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Saint Bride's RC Church, 21 Greenlees Road, Cambuslang, Glasgow G72 8JB

Recent Homilies

  • 11th Sunday of Ordinary Time 2018 (Year B)

    I remember in the year 2014 speaking to you about the sadness that many people felt at the fire which had taken place at the Glasgow School of Art. You will know again that another fire has severely d...
  • Body and Blood of Christ 2018 - Year B

    Many of you will be enthralled by the recent TV adaptation (version) of Sherlock Holmes by the author Arthur Conan Doyle starring Benedict Cumberbatch and Martin Freeman. Each of the episodes has you...
  • Trinity 2018 - Year B

    You cannot but be angry when you hear of the recent shootings of the Israeli army at the border of Gaza and Israel. Many thousands of people were injured and over 60 people died. The incident happened...
  • Pentecost 2018 - Year B

    I wonder if you noticed that there is a problem in today’s readings. If you are looking for an answer to when the Holy Spirit first descends then there appears to be 2 differing stories flagged up in...
  • 7th Sunday of Easter 2018 - Year B

    A curious thing happens in the first reading of today mass. In order to find out who takes the place of Judas amongst the 12 apostles, they simply say a quick prayer and draw lots for it between 2 can...
  • 5th Sunday of Easter 2018 (Year B)

    Its every football fan’s dream to play for the team that you support, especially when you are young. They dream of getting the phone call from the manager asking them if they are free to play on Satur...

Jimmy Lynch had an aversion to funerals. Although for many years he would be at morning Mass every day, no matter what - rain or sun, well or unwell - as soon as he saw that it was a funeral,  he would turn on his heals and walk back home. I am not sure why that was, I suspect it was because it was getting a bit close to the mark, and  as he was getting older  and the possibility of death loomed larger it was something he wanted to keep firmly at the back of his mind. It was a journey he was putting off, a ticket to board the train he wasn’t prepared to purchase. It wasn’t because he had any lack of faith, like many he wanted to put off the day to another day – as Dylan Thomas says in his poem, rage, rage against the dying of the light.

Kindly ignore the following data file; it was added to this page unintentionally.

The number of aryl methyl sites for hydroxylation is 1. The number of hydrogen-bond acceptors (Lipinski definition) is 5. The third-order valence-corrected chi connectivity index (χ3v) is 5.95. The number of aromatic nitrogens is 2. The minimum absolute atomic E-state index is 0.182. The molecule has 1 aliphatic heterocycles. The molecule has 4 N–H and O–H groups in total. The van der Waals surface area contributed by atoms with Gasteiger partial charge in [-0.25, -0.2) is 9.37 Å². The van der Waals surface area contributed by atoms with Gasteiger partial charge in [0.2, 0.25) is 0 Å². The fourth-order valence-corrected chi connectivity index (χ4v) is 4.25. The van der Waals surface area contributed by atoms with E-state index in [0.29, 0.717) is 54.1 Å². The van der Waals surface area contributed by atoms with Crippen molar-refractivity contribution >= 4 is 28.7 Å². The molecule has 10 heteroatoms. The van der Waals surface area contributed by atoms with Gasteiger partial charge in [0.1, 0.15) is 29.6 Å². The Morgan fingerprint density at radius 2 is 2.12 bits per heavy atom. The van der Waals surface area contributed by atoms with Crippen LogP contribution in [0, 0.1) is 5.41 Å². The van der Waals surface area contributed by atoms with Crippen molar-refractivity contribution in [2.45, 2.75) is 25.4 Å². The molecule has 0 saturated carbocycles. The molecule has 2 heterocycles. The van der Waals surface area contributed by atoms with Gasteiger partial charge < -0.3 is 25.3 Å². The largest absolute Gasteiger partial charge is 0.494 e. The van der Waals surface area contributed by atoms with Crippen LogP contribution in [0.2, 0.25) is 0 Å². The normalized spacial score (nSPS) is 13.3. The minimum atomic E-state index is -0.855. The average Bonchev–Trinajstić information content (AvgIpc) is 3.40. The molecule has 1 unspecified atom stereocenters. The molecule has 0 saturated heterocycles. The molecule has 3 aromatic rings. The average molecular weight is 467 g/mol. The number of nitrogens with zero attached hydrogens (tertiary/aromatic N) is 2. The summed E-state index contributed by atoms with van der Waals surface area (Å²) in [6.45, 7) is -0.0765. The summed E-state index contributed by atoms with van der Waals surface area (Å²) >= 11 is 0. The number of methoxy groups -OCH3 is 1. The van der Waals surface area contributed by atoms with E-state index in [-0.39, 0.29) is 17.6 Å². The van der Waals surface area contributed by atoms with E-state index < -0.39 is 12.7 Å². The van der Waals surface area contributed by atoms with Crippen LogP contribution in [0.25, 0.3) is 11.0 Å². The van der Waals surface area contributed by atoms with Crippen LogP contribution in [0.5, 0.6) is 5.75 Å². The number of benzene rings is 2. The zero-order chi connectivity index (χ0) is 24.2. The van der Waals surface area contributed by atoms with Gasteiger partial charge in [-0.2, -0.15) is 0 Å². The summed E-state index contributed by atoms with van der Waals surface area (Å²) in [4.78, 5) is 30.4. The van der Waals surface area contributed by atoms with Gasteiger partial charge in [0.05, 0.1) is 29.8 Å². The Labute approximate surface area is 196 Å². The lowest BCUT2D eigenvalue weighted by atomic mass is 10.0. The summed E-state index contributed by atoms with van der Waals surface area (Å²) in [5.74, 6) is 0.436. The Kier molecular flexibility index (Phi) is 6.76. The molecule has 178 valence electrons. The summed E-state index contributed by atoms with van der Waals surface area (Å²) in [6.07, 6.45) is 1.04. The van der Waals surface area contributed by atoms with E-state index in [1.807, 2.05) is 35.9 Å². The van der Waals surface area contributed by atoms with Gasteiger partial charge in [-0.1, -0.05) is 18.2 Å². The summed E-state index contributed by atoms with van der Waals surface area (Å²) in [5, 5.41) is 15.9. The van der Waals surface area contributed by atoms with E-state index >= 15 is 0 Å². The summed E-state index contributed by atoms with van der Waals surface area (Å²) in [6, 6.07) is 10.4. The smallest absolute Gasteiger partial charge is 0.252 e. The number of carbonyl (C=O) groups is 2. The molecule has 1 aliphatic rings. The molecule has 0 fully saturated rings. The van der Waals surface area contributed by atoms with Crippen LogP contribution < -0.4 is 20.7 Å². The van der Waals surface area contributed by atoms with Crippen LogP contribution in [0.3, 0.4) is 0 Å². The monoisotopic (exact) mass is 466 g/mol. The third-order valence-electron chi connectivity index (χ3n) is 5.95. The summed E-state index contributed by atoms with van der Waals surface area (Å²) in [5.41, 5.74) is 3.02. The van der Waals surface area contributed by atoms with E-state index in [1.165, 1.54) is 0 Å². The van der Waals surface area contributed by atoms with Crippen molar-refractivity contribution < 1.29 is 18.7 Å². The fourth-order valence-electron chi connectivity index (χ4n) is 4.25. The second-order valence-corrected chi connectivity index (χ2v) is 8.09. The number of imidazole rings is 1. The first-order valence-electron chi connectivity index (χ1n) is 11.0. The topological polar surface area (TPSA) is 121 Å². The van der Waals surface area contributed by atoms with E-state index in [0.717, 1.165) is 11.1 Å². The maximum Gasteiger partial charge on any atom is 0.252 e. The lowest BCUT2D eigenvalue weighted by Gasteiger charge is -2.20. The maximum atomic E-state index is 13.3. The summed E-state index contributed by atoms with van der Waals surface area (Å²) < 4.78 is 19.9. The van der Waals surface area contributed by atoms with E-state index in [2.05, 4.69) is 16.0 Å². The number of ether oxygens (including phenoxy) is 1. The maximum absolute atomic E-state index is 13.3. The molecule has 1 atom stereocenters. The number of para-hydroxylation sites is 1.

Today Jimmy cannot avoid this funeral, which cryptically he said he wouldn’t be turning up for. Today he can’t turn on his heals. Today he can’t walk home. Today he can’t put it off for another day. Today the ticket has to be bought for the journey, the train has to be boarded, it’s leaving the station. These prayers and this Mass is offered for him to speed him to heaven, on the final journey, even although he might have been the reluctant journey man.


Jimmy had no lack of faith – he prayed a great deal and attended Mass very regularly. We knew he said his prayers because we could hear him! In the quiet of the Church he thought he was whispering his prayers but we could hear him at the other end of the church and in the sacristy. But it didn’t matter that we heard them because they weren’t directed to us, it was God that heard them and know that he trusted him cared for him and had great faith in Him. That bond of faith stretched right from the beginning of his life right to the end, right to the end – in his room, in his bed and in his final hours. If he was asked to keep the light of his baptismal faith burning brightly he most certainly did it right to the end.